Mental illness and women’s sexuality are frequently aligned – on screen and off. The father of psychoanalysis, Sigmund Freud, pathologised women’s sexuality. Indeed his definition of a woman as someone lacking a penis has underwritten depictions of women’s sexuality.
Countless novels, films and TV programs continually pathologise women through and because of their sexuality.
Meron Wondemaghen rightly asserted on The Conversation recently that the characterisation of Carrie Mathison in the TV series Homeland provides – at least in the initial season – a realistic and sympathetic portrayal of bipolar disorder, thus reducing the stigma attached to it. But what is overlooked is the obvious gender bias of her characterisation.
Mathison’s identity is wedded to a confident sexuality that refuses to be controlled. It provides a key narrative and psychological dimension to the program that is integral to its success and suspense.
Intelligent, desirable, yet psychologically unstable women characters are a common feature of thrillers. In fact they are a staple of the 1940s and 1950s Hollywood film noir genre.
Take for instance the extraordinarily glamorous yet unhinged character of Gene Tierney in Leave Her to Heaven (1945). She tries to avenge her husband and sister beyond the grave, which takes her egotism well beyond the cliff of acute narcissism. The equally self-centred Barbara Stanwyck in Billy Wilder’s classic Double Indemnity (1944) also has her sexual prowess associated with deep-seated psychological problems.
All too often, women’s uncontrollable sexuality has been pathologised.
Wondemaghen mentions a number of films that do this: Play Misty For Me (1971), Fatal Attraction (1987), and Misery (1990). Those films do not simply represent negative kinds of mental illness – they depict crazy women who are driven by sexual lust, jealously and possessiveness.
But Homeland’s Carrie Mathison disrupts the cycle of demonising smart and sexually assured women since she is more of a danger to herself than to others.
We are encouraged to like and even to admire Carrie’s mental struggle because she thinks and acts beyond herself. This does not prevent her from using her sexuality as a means in which to gain intelligence. But unlike her femme fatale predecessors, she makes the mistake of falling in love.
Throughout the ages, love has been opposed to reason. It has even been considered a madness. In Homeland, Carrie experiences a form of madness in her love for the character Brody.
As a woman in love, she is not in control; because of this, she becomes less of an agent and more of an agency.
The shift from the noun “agent” to the verb “agency” is important: it signifies a transition in Carrie’s identity and place. She is not a solid person or subject but a fluent action that propels the plot and enables others.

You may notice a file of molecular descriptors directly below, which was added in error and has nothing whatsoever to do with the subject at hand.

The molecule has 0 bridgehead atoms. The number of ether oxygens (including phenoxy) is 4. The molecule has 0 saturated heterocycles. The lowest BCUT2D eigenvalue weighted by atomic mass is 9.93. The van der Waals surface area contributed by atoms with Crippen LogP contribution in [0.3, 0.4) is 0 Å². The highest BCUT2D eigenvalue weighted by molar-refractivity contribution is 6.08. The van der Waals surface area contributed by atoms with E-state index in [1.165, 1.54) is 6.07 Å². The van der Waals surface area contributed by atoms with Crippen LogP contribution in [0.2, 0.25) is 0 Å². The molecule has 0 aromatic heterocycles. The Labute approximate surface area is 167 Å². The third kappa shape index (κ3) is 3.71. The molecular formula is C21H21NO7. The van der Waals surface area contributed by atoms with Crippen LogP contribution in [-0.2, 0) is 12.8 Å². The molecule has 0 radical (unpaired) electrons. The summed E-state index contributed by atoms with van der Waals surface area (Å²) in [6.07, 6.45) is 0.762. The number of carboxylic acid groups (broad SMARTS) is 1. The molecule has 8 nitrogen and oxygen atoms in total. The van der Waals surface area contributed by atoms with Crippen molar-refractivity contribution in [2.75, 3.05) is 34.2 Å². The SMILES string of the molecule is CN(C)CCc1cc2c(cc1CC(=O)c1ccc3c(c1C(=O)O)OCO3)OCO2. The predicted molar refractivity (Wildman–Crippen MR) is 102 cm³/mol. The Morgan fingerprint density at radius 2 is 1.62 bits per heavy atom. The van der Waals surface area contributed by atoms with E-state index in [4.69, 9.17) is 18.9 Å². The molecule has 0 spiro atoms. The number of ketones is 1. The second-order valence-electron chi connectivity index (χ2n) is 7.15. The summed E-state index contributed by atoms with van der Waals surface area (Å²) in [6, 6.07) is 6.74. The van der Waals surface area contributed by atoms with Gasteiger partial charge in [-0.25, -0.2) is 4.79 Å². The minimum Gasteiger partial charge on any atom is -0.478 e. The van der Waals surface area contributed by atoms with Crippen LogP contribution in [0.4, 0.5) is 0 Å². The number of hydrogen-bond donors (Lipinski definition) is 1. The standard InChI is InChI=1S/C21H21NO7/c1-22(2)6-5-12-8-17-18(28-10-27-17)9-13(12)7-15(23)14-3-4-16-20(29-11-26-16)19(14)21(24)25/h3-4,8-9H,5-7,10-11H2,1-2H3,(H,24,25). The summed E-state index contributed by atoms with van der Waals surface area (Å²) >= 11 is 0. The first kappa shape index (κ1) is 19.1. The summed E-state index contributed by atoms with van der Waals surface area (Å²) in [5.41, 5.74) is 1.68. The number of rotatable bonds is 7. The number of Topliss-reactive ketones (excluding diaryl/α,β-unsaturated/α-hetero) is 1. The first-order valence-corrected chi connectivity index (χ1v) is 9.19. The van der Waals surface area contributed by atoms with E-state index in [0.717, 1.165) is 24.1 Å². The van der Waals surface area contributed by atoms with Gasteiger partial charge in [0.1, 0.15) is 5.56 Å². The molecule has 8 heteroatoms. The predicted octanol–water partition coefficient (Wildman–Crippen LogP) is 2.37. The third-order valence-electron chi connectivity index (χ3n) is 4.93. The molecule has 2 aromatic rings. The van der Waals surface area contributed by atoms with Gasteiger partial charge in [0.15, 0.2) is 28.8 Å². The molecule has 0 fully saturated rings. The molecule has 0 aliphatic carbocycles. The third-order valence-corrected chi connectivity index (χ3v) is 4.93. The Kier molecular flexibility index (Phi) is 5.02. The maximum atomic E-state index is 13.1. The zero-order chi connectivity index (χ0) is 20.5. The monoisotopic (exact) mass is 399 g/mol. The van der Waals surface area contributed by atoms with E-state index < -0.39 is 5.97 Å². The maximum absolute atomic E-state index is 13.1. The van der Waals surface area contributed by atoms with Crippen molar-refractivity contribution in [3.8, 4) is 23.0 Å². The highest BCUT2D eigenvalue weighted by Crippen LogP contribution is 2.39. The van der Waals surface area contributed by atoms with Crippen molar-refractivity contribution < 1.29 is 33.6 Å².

Women have often been positioned as agents of change, fluid bodies who have suffered from rape and violence. What comes to mind is the violation of Rosemary Woodhouse in Roman Polanski’s disturbing Rosemary’s Baby (1968), in which Mia Farrow plays the unwitting vessel of Satan’s son.
Although well-drawn and complex characters such as Carrie Mathison, and Cate Blanchett’s extraordinary performance of a narcissist in Blue Jasmine (2013), provide writers and actors with great scope, there is still the nagging problem of a woman’s place in narrative as well as in life. For even the brilliant bipolar Carrie cannot change the trajectory of her fictional existence as it seems steadfastly focused on aligning her unstable mental health with a rogue sexuality.
Wondemaghen names two films that depict positive mental health cases — A Beautiful Mind (2001) and The Soloist (2009) — but doesn’t dwell on the fact that these films are both about extremely talented men. One is a genius mathematician and the other a musical prodigy. Both suffer from schizophrenia, yet their condition is no way linked to their sexuality. If anything, it is associated with exceptional skills and talents.
Rain Man (1988) is another film that depicts mental illness in a positive way. Again, it dramatises the life of a man, this time a brilliant autistic savant.
It is hard to think of a single film that represents a woman’s mental illness as a condition that has nothing to do with her looks or body. Carrie Mathison comes close to providing us with a rare positive portrayal of a smart woman who also happens to be bipolar. The problem, though, is that she is always compromised by the fact that she is female.
Perhaps then being a woman is the real mental illness our films and stories seem to oscillate around? That is a confronting idea yet has leverage in the fact that narratives repeatedly associate women’s psychological ill health with an aberrant sexuality.